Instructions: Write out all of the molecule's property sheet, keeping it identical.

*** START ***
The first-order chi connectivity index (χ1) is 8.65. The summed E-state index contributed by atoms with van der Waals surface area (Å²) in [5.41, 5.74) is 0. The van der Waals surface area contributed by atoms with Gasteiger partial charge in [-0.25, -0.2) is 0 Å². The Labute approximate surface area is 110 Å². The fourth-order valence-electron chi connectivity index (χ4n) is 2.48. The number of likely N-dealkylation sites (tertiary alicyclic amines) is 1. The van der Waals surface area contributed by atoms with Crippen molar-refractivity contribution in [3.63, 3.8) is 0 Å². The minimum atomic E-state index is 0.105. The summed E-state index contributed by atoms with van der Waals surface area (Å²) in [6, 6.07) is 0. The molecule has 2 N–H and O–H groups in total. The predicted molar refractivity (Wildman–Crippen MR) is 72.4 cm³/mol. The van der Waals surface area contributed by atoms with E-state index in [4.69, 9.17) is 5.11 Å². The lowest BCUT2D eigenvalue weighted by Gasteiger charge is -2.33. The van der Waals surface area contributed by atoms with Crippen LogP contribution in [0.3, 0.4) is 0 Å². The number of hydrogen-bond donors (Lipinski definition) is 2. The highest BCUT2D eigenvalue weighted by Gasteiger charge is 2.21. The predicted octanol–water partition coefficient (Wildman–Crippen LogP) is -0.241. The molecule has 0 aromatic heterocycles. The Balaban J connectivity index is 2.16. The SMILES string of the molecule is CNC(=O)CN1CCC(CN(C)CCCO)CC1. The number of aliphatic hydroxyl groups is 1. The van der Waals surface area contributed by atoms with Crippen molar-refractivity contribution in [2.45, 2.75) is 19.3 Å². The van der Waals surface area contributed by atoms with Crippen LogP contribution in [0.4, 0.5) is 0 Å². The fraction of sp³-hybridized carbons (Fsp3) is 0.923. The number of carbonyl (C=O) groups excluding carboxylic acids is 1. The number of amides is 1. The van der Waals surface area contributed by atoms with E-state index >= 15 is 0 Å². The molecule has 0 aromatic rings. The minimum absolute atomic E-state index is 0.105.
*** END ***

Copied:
The first-order chi connectivity index (χ1) is 8.65. The summed E-state index contributed by atoms with van der Waals surface area (Å²) in [5.41, 5.74) is 0. The van der Waals surface area contributed by atoms with Gasteiger partial charge in [-0.25, -0.2) is 0 Å². The Labute approximate surface area is 110 Å². The fourth-order valence-electron chi connectivity index (χ4n) is 2.48. The number of likely N-dealkylation sites (tertiary alicyclic amines) is 1. The van der Waals surface area contributed by atoms with Crippen molar-refractivity contribution in [3.63, 3.8) is 0 Å². The minimum atomic E-state index is 0.105. The summed E-state index contributed by atoms with van der Waals surface area (Å²) in [6, 6.07) is 0. The molecule has 2 N–H and O–H groups in total. The predicted molar refractivity (Wildman–Crippen MR) is 72.4 cm³/mol. The van der Waals surface area contributed by atoms with E-state index in [4.69, 9.17) is 5.11 Å². The lowest BCUT2D eigenvalue weighted by Gasteiger charge is -2.33. The van der Waals surface area contributed by atoms with Crippen LogP contribution in [0.3, 0.4) is 0 Å². The number of hydrogen-bond donors (Lipinski definition) is 2. The highest BCUT2D eigenvalue weighted by Gasteiger charge is 2.21. The predicted octanol–water partition coefficient (Wildman–Crippen LogP) is -0.241. The molecule has 0 aromatic heterocycles. The Balaban J connectivity index is 2.16. The SMILES string of the molecule is CNC(=O)CN1CCC(CN(C)CCCO)CC1. The number of aliphatic hydroxyl groups is 1. The van der Waals surface area contributed by atoms with Crippen molar-refractivity contribution in [2.45, 2.75) is 19.3 Å². The van der Waals surface area contributed by atoms with Crippen LogP contribution in [0.4, 0.5) is 0 Å². The fraction of sp³-hybridized carbons (Fsp3) is 0.923. The number of carbonyl (C=O) groups excluding carboxylic acids is 1. The number of amides is 1. The van der Waals surface area contributed by atoms with E-state index >= 15 is 0 Å². The molecule has 0 aromatic rings. The minimum absolute atomic E-state index is 0.105.